Biomarker Testing in Lung Cancer—What Does It Mean? | Cancer Biomarkers | JAMA Network Open | JAMA Network
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Invited Commentary
Oncology
June 8, 2020

Biomarker Testing in Lung Cancer—What Does It Mean?

Author Affiliations
  • 1Department of Hematology and Oncology, Fox Chase Cancer Center, Philadelphia, Pennsylvania
JAMA Netw Open. 2020;3(6):e207171. doi:10.1001/jamanetworkopen.2020.7171

The study by Leapman and colleagues1 presents the results of an analysis of the Flatiron Health Database concentrating on the use of programmed cell death ligand 1 (PD-L1) testing and immune checkpoint inhibitors (ICIs) in patients with previously untreated, metastatic non–small cell lung cancer (NSCLC). The good news is that there has been rapid uptake of testing and use of ICIs in the appropriate population. Furthermore, as studies have been reported that expanded the indication for treatment with ICIs, practitioners quickly adopted these new approaches, frequently ahead of regulatory authorities. The bad news is that enthusiasm for these agents also led to overuse, in that a substantial proportion of patients whose PD-L1 status was less than 1 or who were untested received single-agent pembrolizumab, despite evidence that the drug was less effective than standard chemotherapy in this population.

Management of patients with a diagnosis of metastatic NSCLC has changed dramatically in recent years.2 Molecular testing using a comprehensive next-generation sequencing platform is now a standard part of our treatment algorithm, with at least 7 actionable variants known (ie, with an available US Food and Drug Administration–approved agent) and others likely to emerge in the near future.3,4 As noted, PD-L1 testing has also become standard, based on the results of a number of studies showing an association between level of PD-L1 expression and clinical efficacy of ICIs.5-7 Given this wealth of developments and increasing complexity of treatment algorithms, it is imperative that biomarker testing be correctly interpreted and used. Data from the current report1 indicate that PD-L1 testing has had rapid uptake; however, other studies have found less use of molecular markers, such as epidermal growth factor receptor and anaplastic lymphoma kinase, among others.4 This could be because of the ease of obtaining an immunohistochemistry-based assay, such as those for PD-L1 expression, vs the more tissue- and time-consuming process of DNA sequencing. Nonetheless, as the work by Leapman and colleagues1 shows, even when biomarker results are at hand, the decision-making process does not always follow recommended guidelines or existing data. Practitioners will frequently use drugs in settings where data are scant or even negative, perhaps based on the perception of fewer toxic effects or through misplaced enthusiasm. The influence of direct-to-consumer advertising of these agents should also not be underestimated.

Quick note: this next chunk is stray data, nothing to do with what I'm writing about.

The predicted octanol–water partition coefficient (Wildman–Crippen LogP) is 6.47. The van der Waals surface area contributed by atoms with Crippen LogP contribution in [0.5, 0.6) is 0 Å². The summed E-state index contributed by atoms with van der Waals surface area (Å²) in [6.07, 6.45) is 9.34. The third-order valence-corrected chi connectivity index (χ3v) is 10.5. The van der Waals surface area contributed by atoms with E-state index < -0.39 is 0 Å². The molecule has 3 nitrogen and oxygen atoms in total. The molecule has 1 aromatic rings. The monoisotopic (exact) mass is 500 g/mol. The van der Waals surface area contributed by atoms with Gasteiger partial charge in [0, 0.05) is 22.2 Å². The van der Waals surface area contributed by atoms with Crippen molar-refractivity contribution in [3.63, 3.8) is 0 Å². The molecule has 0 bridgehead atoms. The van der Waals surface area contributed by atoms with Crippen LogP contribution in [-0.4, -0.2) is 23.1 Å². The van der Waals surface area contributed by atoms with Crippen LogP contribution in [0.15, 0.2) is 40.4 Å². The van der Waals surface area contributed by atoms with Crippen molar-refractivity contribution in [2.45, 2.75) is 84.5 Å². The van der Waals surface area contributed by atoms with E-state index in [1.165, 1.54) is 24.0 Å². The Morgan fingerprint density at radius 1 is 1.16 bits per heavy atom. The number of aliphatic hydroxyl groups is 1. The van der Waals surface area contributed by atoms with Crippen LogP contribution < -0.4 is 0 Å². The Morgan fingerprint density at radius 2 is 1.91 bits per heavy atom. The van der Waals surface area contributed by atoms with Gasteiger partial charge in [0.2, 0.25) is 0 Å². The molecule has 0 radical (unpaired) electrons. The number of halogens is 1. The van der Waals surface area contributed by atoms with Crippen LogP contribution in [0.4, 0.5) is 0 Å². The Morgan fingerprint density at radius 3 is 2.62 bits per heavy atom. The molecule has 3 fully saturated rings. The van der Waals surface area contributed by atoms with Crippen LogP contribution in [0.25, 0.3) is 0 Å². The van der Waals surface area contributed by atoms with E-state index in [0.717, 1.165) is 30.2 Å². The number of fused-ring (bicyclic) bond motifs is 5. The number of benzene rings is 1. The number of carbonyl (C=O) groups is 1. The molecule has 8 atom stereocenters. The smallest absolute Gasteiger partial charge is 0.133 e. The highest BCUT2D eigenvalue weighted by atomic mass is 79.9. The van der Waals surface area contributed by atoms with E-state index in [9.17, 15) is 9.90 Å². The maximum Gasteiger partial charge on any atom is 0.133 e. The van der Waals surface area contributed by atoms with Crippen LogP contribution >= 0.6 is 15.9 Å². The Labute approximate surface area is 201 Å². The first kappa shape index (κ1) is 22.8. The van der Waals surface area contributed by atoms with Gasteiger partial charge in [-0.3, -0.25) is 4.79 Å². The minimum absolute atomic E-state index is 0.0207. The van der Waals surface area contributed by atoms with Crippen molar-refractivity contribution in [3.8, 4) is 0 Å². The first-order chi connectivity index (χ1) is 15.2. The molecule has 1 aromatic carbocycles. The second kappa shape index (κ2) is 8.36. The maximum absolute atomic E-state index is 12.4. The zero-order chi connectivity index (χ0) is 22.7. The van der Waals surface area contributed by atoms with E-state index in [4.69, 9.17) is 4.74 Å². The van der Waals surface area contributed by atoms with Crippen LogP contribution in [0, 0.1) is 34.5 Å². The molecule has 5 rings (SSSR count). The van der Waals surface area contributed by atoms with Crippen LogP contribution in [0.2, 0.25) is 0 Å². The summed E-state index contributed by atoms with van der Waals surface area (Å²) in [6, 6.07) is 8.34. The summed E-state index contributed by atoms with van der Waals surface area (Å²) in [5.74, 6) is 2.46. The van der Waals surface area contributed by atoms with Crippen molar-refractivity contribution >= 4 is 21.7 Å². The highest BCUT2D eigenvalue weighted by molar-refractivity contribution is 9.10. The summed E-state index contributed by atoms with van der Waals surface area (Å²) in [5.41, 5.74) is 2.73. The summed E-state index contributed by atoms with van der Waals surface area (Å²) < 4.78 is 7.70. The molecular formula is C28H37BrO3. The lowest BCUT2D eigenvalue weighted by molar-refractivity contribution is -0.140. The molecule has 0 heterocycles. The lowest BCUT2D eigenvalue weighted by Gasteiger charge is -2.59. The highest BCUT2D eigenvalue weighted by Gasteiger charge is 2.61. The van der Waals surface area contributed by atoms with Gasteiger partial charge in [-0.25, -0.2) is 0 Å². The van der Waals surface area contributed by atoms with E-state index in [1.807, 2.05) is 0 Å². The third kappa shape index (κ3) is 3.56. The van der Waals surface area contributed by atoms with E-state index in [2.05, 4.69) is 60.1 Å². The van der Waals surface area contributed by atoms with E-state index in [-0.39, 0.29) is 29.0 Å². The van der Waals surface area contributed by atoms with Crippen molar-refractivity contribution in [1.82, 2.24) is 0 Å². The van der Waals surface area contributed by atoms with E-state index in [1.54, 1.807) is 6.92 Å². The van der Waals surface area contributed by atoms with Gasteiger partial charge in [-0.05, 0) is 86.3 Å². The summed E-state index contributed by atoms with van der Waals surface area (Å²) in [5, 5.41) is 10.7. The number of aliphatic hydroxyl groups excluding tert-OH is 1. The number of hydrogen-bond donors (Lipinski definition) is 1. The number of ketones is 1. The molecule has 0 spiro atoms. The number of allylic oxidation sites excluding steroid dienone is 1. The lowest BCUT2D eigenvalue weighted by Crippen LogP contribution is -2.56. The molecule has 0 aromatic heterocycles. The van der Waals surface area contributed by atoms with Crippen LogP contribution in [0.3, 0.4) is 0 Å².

Furthermore, we now have data whose interpretation is not as clear as it was based on subset analysis of trials. Trials with immunotherapy were designed to compare chemotherapy with either the ICI alone or in combination with chemotherapy.8-10 Now that ICIs have demonstrated clear efficacy and superiority in several settings alone or in combination with chemotherapy, it is time to ask the converse question; specifically, what is the role and timing of chemotherapy with immunotherapy? This question will be answered in the currently accruing INSIGNA trial. Successful completion of trials such as INSIGNA either could lead to a confirmation of current guidelines or could establish a new treatment strategy among patients with NSCLC. It is imperative that we base clinical decision-making on evidence. We can limit the potential toxic effects (including financial) of these drugs in patients who will not benefit from treatment and ultimately serve our patients better.

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Article Information

Published: June 8, 2020. doi:10.1001/jamanetworkopen.2020.7171

Open Access: This is an open access article distributed under the terms of the CC-BY License. © 2020 Borghaei H et al. JAMA Network Open.

Corresponding Author: Hossein Borghaei, DO, Department of Hematology and Oncology, Fox Chase Cancer Center, 333 Cottman Ave, Philadelphia, PA 19111 (hossein.borghaei@fccc.edu).

Conflict of Interest Disclosures: Drs Borghaei and Edelman reported receiving grant funding from the National Cancer Institute and being supported by the Cancer Center Core Grant P30 CA006927. Dr Borghaei reported receiving grants from Millennium, Merck/Celgene, and Bristol-Myers Squibb/Eli Lilly and Co; serving on the advisory board or as a consultant for Bristol-Myers Squibb, Eli Lilly and Co, Genentech, Celgene, Pfizer, Merck, Merck-Serono, Boehringer Ingelheim, AstraZeneca, Novartis, Genmab, Regeneron, BioNTech, Cantargia, Amgen, Abbvie, Axiom, PharmaMar, Takeda, Huya Bio, Gerson Lehrman Group, and Daiichi; serving on the data safety and monitoring board for the University of Pennsylvania CAR T Program, Takeda, and Incyte; and owning shares in Sonnetbio and Rgenix outside the submitted work. Dr Edelman reported receiving institutional support from Merck, Apexigen, Nektar, and Bristol-Myers Squibb; serving on the advisory board of and receiving institutional support from Windmil; owning stock in Biomarker Strategies; serving on the scientific advisory board of Flame and Syndax; serving on the data safety and monitoring board of AstrasZeneca and Takeda; serving on the advisory and data safety and monitoring boards of GlaxoSmithKline; and serving on the advisory boards of Armo and BerGen Bio outside the submitted work.

References
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